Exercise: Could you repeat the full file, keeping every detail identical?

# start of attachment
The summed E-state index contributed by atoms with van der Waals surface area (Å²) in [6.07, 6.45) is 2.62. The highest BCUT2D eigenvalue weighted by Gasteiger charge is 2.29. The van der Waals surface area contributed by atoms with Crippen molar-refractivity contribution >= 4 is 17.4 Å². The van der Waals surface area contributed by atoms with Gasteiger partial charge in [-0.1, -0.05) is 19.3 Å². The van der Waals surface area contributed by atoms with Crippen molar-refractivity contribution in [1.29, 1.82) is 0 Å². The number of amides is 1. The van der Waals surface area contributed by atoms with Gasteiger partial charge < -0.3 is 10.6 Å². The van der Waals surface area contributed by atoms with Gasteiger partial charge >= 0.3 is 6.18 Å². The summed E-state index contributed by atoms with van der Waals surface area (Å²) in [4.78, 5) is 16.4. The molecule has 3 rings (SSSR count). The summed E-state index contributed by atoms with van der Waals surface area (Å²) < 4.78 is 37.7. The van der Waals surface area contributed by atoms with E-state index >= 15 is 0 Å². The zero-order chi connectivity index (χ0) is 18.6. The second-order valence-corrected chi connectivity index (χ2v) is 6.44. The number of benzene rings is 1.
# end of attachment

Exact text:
The summed E-state index contributed by atoms with van der Waals surface area (Å²) in [6.07, 6.45) is 2.62. The highest BCUT2D eigenvalue weighted by Gasteiger charge is 2.29. The van der Waals surface area contributed by atoms with Crippen molar-refractivity contribution >= 4 is 17.4 Å². The van der Waals surface area contributed by atoms with Gasteiger partial charge in [-0.1, -0.05) is 19.3 Å². The van der Waals surface area contributed by atoms with Crippen molar-refractivity contribution in [1.29, 1.82) is 0 Å². The number of amides is 1. The van der Waals surface area contributed by atoms with Gasteiger partial charge < -0.3 is 10.6 Å². The van der Waals surface area contributed by atoms with Gasteiger partial charge >= 0.3 is 6.18 Å². The summed E-state index contributed by atoms with van der Waals surface area (Å²) in [4.78, 5) is 16.4. The molecule has 3 rings (SSSR count). The summed E-state index contributed by atoms with van der Waals surface area (Å²) < 4.78 is 37.7. The van der Waals surface area contributed by atoms with E-state index >= 15 is 0 Å². The zero-order chi connectivity index (χ0) is 18.6. The second-order valence-corrected chi connectivity index (χ2v) is 6.44. The number of benzene rings is 1.